ACA Supports Moving CFPB Funding to Congressional Appropriations
Proposed legislation from U.S. Rep. Andy Barr would help add transparency and accountability to enforcement actions by the Consumer Financial Protection Bureau.
3/25/2019 10:00 AM
Legislative proposals continue to surface on Capitol Hill to bring the Consumer Financial Protection Bureau funding under congressional appropriations, including the Taking Account of Bureaucrats’ Spending (TABS) Act of 2019 (H.R. 969) introduced in February by U.S. Rep. Andy Barr, R-Ky.
ACA International CEO Mark Neeb states his support of the legislation in a letter to Barr, who serves on the House Financial Services Committee and its subcommittee on financial institutions and consumer credit.
“Changing the source of funding for the Bureau of Consumer Financial Protection (“Bureau” or “CFPB”) from the Federal Reserve System transfers to annual appropriations is appropriate because it adds checks and balances to an agency with little accountability as a result of its single director structure,” Neeb said. “The appropriations process also allows consumers through their elected officials to have a voice in the direction of the Bureau. This is particularly important to add transparency and accountability to CFPB actions.”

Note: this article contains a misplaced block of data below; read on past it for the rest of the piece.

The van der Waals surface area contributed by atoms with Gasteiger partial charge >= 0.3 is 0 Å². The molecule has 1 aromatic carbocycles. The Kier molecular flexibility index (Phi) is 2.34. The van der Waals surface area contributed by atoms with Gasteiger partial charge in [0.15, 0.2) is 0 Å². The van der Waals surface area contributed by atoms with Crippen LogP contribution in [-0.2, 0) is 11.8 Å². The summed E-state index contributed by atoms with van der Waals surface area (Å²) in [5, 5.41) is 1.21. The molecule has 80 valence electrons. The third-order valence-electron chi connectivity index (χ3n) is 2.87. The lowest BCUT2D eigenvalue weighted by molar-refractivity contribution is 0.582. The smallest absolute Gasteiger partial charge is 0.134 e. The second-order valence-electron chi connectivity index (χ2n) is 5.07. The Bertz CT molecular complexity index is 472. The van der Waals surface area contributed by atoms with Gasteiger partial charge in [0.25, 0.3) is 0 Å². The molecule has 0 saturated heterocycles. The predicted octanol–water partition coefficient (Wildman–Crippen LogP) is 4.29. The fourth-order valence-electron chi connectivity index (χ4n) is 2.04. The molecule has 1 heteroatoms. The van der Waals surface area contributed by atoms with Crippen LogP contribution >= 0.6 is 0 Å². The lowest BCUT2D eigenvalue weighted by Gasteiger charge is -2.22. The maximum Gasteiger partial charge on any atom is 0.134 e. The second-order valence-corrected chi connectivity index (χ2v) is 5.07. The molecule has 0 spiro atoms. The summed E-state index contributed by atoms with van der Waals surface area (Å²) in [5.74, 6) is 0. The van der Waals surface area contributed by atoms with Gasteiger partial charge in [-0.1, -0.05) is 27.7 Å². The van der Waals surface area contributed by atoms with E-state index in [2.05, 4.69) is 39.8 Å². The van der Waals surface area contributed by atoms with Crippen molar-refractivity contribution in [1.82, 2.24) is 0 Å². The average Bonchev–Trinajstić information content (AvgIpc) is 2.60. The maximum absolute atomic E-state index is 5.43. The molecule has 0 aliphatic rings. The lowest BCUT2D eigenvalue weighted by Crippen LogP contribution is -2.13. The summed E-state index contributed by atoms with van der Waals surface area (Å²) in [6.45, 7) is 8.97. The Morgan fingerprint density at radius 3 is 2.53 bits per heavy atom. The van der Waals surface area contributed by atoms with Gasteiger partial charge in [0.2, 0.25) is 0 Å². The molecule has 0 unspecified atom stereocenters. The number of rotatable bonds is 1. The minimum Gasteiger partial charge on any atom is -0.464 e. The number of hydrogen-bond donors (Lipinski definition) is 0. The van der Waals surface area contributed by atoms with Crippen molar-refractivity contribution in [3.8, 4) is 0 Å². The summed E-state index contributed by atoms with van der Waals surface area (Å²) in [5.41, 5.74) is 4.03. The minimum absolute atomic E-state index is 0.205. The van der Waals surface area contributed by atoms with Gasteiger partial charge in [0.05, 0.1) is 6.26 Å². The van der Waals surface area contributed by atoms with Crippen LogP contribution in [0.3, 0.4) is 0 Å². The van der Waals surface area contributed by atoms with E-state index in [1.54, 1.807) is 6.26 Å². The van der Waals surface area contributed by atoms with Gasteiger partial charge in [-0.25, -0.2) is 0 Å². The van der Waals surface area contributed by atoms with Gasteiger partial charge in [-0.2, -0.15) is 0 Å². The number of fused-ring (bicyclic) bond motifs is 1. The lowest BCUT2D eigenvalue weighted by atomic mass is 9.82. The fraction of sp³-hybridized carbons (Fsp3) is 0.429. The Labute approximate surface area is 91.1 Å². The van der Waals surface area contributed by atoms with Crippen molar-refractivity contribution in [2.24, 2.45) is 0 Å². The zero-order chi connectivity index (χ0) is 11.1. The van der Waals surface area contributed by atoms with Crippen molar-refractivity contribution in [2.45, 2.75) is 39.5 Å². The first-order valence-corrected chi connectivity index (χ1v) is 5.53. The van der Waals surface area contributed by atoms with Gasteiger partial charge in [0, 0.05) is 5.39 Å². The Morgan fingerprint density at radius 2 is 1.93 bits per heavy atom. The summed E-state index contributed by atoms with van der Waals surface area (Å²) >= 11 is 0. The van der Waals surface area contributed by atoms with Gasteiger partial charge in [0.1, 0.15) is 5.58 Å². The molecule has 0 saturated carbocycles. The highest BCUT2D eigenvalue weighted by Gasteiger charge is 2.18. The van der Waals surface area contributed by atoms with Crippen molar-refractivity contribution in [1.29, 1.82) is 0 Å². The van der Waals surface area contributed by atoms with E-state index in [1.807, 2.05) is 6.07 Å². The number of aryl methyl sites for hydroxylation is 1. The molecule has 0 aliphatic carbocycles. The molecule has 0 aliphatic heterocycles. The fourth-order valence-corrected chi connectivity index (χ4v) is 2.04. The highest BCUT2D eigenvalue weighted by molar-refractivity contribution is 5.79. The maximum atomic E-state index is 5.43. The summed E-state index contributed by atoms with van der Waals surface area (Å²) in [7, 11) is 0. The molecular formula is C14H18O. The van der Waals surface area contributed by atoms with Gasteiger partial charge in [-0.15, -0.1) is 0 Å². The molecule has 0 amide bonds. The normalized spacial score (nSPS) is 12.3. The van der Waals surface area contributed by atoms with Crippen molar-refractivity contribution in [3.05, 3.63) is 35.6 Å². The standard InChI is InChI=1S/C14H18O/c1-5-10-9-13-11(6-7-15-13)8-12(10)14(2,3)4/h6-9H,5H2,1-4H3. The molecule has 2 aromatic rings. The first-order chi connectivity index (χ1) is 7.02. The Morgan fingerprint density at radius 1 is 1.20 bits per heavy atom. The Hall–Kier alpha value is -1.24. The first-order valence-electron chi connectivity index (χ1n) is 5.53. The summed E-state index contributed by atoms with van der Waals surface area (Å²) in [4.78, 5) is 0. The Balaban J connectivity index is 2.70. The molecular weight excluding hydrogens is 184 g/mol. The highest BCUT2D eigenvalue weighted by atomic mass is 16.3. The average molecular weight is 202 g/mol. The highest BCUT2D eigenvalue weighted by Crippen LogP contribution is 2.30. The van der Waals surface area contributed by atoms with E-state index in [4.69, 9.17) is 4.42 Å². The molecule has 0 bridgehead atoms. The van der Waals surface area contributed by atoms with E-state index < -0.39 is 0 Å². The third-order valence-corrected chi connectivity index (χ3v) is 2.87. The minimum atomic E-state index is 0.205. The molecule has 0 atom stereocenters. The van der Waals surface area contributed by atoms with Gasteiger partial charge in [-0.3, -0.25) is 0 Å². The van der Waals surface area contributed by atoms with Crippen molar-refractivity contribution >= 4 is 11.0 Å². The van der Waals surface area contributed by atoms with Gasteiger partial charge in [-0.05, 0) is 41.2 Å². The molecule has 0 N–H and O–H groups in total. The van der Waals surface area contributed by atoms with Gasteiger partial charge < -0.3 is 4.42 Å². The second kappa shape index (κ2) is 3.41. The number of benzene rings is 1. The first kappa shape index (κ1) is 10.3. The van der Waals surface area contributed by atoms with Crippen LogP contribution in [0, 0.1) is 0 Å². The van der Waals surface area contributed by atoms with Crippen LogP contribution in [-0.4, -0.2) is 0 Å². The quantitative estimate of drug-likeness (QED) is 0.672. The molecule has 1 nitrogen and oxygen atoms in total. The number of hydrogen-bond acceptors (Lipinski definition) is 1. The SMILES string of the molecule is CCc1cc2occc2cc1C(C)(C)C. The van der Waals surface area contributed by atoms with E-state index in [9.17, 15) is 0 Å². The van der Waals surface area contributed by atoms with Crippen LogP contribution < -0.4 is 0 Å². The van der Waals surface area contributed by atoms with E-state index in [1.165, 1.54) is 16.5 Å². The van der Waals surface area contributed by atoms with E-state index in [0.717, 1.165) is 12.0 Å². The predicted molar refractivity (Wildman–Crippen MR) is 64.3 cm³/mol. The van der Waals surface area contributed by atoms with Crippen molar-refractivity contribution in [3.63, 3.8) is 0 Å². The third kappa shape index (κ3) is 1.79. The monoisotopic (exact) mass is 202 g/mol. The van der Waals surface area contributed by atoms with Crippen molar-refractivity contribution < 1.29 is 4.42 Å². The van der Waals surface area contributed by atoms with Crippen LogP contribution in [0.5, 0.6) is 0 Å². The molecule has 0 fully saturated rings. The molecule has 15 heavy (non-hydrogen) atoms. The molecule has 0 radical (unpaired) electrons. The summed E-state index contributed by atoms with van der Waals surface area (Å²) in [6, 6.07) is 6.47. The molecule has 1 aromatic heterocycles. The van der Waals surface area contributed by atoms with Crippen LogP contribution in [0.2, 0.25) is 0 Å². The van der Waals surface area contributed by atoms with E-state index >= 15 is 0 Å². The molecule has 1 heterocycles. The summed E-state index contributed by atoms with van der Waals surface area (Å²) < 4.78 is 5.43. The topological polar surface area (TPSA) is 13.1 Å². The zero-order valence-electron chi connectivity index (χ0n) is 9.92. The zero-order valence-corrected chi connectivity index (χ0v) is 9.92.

According to the bill summary, “[It] eliminates provisions in the Consumer Financial Protection Act of 2010 that fund the Consumer Financial Protection Bureau (CFPB) using transfers from the earnings of the Federal Reserve System. The transfers under current law permit the CFPB to be funded outside of the annual appropriations process, and this bill brings the CFPB into the regular process.”
It is referred to the House Financial Services Committee for review.
Neeb stressed that the CFPB’s enforcement action under former Director Richard Cordray against Weltman, Weinberg & Reis Co., is an example of the need to add transparency and accountability to CFPB actions.
Scott Weltman, managing shareholder of the Ohio-based firm, described the impact of this enforcement action that conflicted with Cordray’s own standards as Ohio Attorney General in testimony before the House Financial Services Committee and a recent episode of ACA Cast.
Cordray approved a lawsuit, once he became director of the CFPB, claiming letters from the firm violated the Fair Debt Collection Practices Act, yet ultimately the lawsuit lacked merit as determined by the U.S. District Court for the Northern District of Ohio.
This type of egregious behavior has unfortunately been commonplace at times since the Bureau's inception," Neeb concluded in his letter to Barr. "As a result, more accountability is needed, and your legislation, the TABS Act, would add much needed transparency and checks and balances to actions of the CFPB. Accordingly, we strongly support passage of the TABS Act."
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